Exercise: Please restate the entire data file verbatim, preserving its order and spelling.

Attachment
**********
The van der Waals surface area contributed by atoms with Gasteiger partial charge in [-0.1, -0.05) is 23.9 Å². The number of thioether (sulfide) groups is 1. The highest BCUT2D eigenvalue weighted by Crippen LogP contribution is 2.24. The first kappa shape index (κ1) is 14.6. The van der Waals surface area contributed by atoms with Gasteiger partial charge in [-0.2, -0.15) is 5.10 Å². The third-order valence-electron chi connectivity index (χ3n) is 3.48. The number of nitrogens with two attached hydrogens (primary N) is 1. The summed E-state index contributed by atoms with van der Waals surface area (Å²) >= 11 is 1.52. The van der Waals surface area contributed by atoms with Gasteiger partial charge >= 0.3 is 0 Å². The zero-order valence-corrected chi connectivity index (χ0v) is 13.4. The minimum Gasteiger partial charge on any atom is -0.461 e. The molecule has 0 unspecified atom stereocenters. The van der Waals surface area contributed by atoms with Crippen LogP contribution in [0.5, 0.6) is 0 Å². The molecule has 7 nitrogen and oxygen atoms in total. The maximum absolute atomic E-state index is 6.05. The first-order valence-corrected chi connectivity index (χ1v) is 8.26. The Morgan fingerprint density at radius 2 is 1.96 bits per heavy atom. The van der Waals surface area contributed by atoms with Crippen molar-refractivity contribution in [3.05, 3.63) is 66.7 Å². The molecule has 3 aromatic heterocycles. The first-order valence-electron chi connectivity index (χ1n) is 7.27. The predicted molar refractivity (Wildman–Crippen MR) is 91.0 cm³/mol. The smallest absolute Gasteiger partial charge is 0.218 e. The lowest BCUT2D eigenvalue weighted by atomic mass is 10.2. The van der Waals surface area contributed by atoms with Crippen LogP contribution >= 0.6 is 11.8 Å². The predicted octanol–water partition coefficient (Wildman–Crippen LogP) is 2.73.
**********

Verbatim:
The van der Waals surface area contributed by atoms with Gasteiger partial charge in [-0.1, -0.05) is 23.9 Å². The number of thioether (sulfide) groups is 1. The highest BCUT2D eigenvalue weighted by Crippen LogP contribution is 2.24. The first kappa shape index (κ1) is 14.6. The van der Waals surface area contributed by atoms with Gasteiger partial charge in [-0.2, -0.15) is 5.10 Å². The third-order valence-electron chi connectivity index (χ3n) is 3.48. The number of nitrogens with two attached hydrogens (primary N) is 1. The summed E-state index contributed by atoms with van der Waals surface area (Å²) >= 11 is 1.52. The van der Waals surface area contributed by atoms with Gasteiger partial charge >= 0.3 is 0 Å². The zero-order valence-corrected chi connectivity index (χ0v) is 13.4. The minimum Gasteiger partial charge on any atom is -0.461 e. The molecule has 0 unspecified atom stereocenters. The van der Waals surface area contributed by atoms with Crippen LogP contribution in [0.5, 0.6) is 0 Å². The molecule has 7 nitrogen and oxygen atoms in total. The maximum absolute atomic E-state index is 6.05. The first-order valence-corrected chi connectivity index (χ1v) is 8.26. The Morgan fingerprint density at radius 2 is 1.96 bits per heavy atom. The van der Waals surface area contributed by atoms with Crippen molar-refractivity contribution in [3.05, 3.63) is 66.7 Å². The molecule has 3 aromatic heterocycles. The first-order valence-electron chi connectivity index (χ1n) is 7.27. The predicted molar refractivity (Wildman–Crippen MR) is 91.0 cm³/mol. The smallest absolute Gasteiger partial charge is 0.218 e. The lowest BCUT2D eigenvalue weighted by atomic mass is 10.2. The van der Waals surface area contributed by atoms with Crippen LogP contribution >= 0.6 is 11.8 Å². The predicted octanol–water partition coefficient (Wildman–Crippen LogP) is 2.73.